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when writing knowledge base articles to support software users - is it ok to reference the screenshots I am using with the term "Figure"? For example, using '(See figure 1)' in the body text when figure 1 is a screen shot on page? Are there other terms/standards that should be used?

  • I have most commonly seen this as a reference to a figure. Or see above example/image. But Figures have been to my knowledge, most commonly used to point out any supporting graphics. – ggiaquin16 Sep 22 '17 at 18:10
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There are three basic reasons for using figure references in a document, rather than just putting the figures inline in the text next to the point where they are referenced:

  • You are referencing a figure from more than one place in your document. Using figure references lets you insert a reference to the figure each time it is mentioned, rather than having to place it inline each time you talk about it.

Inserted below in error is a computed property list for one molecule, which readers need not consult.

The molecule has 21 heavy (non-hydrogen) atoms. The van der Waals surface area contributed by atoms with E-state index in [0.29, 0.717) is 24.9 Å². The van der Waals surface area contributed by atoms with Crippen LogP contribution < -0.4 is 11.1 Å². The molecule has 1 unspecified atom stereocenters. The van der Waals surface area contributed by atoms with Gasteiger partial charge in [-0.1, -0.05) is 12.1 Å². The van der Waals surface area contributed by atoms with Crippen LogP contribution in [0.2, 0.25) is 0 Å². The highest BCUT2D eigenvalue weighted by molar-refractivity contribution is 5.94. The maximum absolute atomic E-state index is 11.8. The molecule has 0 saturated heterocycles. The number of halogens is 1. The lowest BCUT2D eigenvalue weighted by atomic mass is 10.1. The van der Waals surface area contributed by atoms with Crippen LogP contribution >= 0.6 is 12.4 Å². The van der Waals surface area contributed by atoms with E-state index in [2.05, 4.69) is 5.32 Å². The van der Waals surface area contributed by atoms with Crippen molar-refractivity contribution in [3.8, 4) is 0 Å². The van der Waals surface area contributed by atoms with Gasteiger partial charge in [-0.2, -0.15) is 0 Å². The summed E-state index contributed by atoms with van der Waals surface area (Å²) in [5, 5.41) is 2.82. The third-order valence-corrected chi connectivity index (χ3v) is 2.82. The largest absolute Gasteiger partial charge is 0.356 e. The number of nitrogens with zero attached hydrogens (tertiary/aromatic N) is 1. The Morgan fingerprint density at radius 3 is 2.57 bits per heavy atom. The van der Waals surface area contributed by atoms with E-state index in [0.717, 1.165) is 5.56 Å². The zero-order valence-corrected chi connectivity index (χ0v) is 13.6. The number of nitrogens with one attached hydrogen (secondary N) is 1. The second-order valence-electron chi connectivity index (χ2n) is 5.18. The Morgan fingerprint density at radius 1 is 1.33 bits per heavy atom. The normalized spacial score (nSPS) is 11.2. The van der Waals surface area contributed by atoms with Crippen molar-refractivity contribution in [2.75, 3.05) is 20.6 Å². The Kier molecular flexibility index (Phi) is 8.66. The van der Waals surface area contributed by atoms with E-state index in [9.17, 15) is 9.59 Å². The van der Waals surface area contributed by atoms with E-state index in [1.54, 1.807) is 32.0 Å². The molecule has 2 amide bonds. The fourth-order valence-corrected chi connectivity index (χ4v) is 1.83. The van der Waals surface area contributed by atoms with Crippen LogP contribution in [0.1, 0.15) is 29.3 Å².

• You are printing the document and you want to optimize pagination by moving the figure away from the text that mentions it and putting it on a new page, allowing the text to flow more evenly and avoiding big gaps at the top of bottom of pages. Using figure reference allows you to move the figure referred to on page 23 to page 24 to make the pages flow better. Many automated authoring systems will move the figure to the nearest large enough space automatically if you use the right markup.

  • You have use figure references elsewhere in the document or in other documents and you want to maintain a uniform look and feel throughout the whole documentation set.

If these conditions don't apply (as they may not if most of your material is presented online rather than on paper) then the use of figure references may just be unnecessary clutter.

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"See figure x" or "Figure x" is the usual way of doing it, or just "(fig.x)". It's perfectly fine as long as the captions on the figures match the references in the text.

If the screenshots are of your own software this is a nice way of doing it, but watch out for third party software that might change or differences in the way different operating systems display things.

(Users' manuals displaying recognisable W98 windows looked old very quickly.)

Online, you might have the option of a hyperlink, too.

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